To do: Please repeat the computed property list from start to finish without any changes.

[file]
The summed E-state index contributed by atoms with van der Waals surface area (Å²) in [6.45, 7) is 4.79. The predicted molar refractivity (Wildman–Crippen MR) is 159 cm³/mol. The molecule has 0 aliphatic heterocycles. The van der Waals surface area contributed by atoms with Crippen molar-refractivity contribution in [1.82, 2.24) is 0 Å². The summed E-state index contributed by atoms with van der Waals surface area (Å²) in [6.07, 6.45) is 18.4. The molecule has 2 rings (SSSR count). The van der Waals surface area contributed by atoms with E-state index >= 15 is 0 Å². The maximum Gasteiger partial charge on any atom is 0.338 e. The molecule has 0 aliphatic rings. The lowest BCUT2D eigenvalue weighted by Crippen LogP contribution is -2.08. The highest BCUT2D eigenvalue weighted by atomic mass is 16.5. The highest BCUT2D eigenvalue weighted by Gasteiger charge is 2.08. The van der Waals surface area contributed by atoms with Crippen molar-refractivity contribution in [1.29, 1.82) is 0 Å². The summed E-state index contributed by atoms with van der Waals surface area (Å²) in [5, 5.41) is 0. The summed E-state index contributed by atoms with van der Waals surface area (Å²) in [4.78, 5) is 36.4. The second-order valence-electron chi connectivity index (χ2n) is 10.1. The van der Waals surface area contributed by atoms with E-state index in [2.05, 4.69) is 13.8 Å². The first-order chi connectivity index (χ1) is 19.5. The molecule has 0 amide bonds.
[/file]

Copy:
The summed E-state index contributed by atoms with van der Waals surface area (Å²) in [6.45, 7) is 4.79. The predicted molar refractivity (Wildman–Crippen MR) is 159 cm³/mol. The molecule has 0 aliphatic heterocycles. The van der Waals surface area contributed by atoms with Crippen molar-refractivity contribution in [1.82, 2.24) is 0 Å². The summed E-state index contributed by atoms with van der Waals surface area (Å²) in [6.07, 6.45) is 18.4. The molecule has 2 rings (SSSR count). The van der Waals surface area contributed by atoms with E-state index >= 15 is 0 Å². The maximum Gasteiger partial charge on any atom is 0.338 e. The molecule has 0 aliphatic rings. The lowest BCUT2D eigenvalue weighted by Crippen LogP contribution is -2.08. The highest BCUT2D eigenvalue weighted by atomic mass is 16.5. The highest BCUT2D eigenvalue weighted by Gasteiger charge is 2.08. The van der Waals surface area contributed by atoms with Crippen molar-refractivity contribution in [1.29, 1.82) is 0 Å². The summed E-state index contributed by atoms with van der Waals surface area (Å²) in [5, 5.41) is 0. The summed E-state index contributed by atoms with van der Waals surface area (Å²) in [4.78, 5) is 36.4. The second-order valence-electron chi connectivity index (χ2n) is 10.1. The van der Waals surface area contributed by atoms with E-state index in [2.05, 4.69) is 13.8 Å². The first-order chi connectivity index (χ1) is 19.5. The molecule has 0 amide bonds.